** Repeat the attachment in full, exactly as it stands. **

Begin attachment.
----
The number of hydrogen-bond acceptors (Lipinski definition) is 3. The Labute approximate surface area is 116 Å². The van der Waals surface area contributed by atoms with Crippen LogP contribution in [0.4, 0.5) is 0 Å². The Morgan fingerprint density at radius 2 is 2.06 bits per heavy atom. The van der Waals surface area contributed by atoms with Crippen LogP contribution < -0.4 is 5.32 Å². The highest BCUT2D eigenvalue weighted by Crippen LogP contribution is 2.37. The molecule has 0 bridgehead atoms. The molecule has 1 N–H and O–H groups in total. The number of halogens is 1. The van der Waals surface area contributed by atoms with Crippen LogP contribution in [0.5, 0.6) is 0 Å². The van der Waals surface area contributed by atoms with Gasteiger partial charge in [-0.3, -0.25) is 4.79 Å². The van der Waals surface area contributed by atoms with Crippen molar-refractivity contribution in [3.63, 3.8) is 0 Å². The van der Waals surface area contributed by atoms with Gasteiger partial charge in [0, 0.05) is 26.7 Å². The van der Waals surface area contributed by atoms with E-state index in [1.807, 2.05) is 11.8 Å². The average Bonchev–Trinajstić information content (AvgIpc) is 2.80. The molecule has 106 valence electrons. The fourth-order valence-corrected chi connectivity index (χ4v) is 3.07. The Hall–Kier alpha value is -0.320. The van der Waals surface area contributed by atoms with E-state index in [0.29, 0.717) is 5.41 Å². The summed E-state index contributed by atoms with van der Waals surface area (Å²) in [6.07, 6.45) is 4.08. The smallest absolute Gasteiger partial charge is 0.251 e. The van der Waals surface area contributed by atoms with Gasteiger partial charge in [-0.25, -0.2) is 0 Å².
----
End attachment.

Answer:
The number of hydrogen-bond acceptors (Lipinski definition) is 3. The Labute approximate surface area is 116 Å². The van der Waals surface area contributed by atoms with Crippen LogP contribution in [0.4, 0.5) is 0 Å². The Morgan fingerprint density at radius 2 is 2.06 bits per heavy atom. The van der Waals surface area contributed by atoms with Crippen LogP contribution < -0.4 is 5.32 Å². The highest BCUT2D eigenvalue weighted by Crippen LogP contribution is 2.37. The molecule has 0 bridgehead atoms. The molecule has 1 N–H and O–H groups in total. The number of halogens is 1. The van der Waals surface area contributed by atoms with Crippen LogP contribution in [0.5, 0.6) is 0 Å². The van der Waals surface area contributed by atoms with Gasteiger partial charge in [-0.3, -0.25) is 4.79 Å². The van der Waals surface area contributed by atoms with Crippen molar-refractivity contribution in [3.63, 3.8) is 0 Å². The van der Waals surface area contributed by atoms with Gasteiger partial charge in [0, 0.05) is 26.7 Å². The van der Waals surface area contributed by atoms with E-state index in [1.807, 2.05) is 11.8 Å². The average Bonchev–Trinajstić information content (AvgIpc) is 2.80. The molecule has 106 valence electrons. The fourth-order valence-corrected chi connectivity index (χ4v) is 3.07. The Hall–Kier alpha value is -0.320. The van der Waals surface area contributed by atoms with E-state index in [0.29, 0.717) is 5.41 Å². The summed E-state index contributed by atoms with van der Waals surface area (Å²) in [6.07, 6.45) is 4.08. The smallest absolute Gasteiger partial charge is 0.251 e. The van der Waals surface area contributed by atoms with Gasteiger partial charge in [-0.25, -0.2) is 0 Å².